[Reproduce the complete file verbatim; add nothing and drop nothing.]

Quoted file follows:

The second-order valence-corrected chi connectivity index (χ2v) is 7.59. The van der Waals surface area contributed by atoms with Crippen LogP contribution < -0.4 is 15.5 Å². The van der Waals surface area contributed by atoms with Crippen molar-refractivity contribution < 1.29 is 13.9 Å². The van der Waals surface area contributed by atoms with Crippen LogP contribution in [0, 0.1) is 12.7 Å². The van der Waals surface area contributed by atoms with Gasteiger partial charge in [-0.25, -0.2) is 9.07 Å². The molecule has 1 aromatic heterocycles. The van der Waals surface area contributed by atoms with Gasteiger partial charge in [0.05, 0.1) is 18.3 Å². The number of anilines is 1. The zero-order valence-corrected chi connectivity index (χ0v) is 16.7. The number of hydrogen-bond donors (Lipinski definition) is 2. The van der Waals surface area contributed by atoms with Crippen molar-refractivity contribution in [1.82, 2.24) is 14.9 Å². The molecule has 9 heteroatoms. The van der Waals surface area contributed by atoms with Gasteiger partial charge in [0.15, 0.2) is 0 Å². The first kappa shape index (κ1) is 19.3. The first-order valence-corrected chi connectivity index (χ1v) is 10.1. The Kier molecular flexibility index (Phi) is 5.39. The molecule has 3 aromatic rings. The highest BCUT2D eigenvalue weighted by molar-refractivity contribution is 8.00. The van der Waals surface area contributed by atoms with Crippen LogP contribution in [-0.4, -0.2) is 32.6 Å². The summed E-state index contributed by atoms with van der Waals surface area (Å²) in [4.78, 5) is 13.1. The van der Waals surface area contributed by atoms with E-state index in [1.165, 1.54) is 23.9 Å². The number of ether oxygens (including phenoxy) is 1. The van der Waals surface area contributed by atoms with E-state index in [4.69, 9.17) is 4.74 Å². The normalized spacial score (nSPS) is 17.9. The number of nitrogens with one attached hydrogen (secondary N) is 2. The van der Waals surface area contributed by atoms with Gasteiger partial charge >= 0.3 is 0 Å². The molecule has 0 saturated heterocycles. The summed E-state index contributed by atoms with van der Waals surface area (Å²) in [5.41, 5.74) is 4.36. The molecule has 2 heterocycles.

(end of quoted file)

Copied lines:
The second-order valence-corrected chi connectivity index (χ2v) is 7.59. The van der Waals surface area contributed by atoms with Crippen LogP contribution < -0.4 is 15.5 Å². The van der Waals surface area contributed by atoms with Crippen molar-refractivity contribution < 1.29 is 13.9 Å². The van der Waals surface area contributed by atoms with Crippen LogP contribution in [0, 0.1) is 12.7 Å². The van der Waals surface area contributed by atoms with Gasteiger partial charge in [-0.25, -0.2) is 9.07 Å². The molecule has 1 aromatic heterocycles. The van der Waals surface area contributed by atoms with Gasteiger partial charge in [0.05, 0.1) is 18.3 Å². The number of anilines is 1. The zero-order valence-corrected chi connectivity index (χ0v) is 16.7. The number of hydrogen-bond donors (Lipinski definition) is 2. The van der Waals surface area contributed by atoms with Crippen molar-refractivity contribution in [1.82, 2.24) is 14.9 Å². The molecule has 9 heteroatoms. The van der Waals surface area contributed by atoms with Gasteiger partial charge in [0.15, 0.2) is 0 Å². The first kappa shape index (κ1) is 19.3. The first-order valence-corrected chi connectivity index (χ1v) is 10.1. The Kier molecular flexibility index (Phi) is 5.39. The molecule has 3 aromatic rings. The highest BCUT2D eigenvalue weighted by molar-refractivity contribution is 8.00. The van der Waals surface area contributed by atoms with Crippen LogP contribution in [-0.4, -0.2) is 32.6 Å². The summed E-state index contributed by atoms with van der Waals surface area (Å²) in [4.78, 5) is 13.1. The van der Waals surface area contributed by atoms with E-state index in [1.165, 1.54) is 23.9 Å². The number of ether oxygens (including phenoxy) is 1. The van der Waals surface area contributed by atoms with E-state index in [4.69, 9.17) is 4.74 Å². The normalized spacial score (nSPS) is 17.9. The number of nitrogens with one attached hydrogen (secondary N) is 2. The van der Waals surface area contributed by atoms with Gasteiger partial charge >= 0.3 is 0 Å². The molecule has 0 saturated heterocycles. The summed E-state index contributed by atoms with van der Waals surface area (Å²) in [5.41, 5.74) is 4.36. The molecule has 2 heterocycles.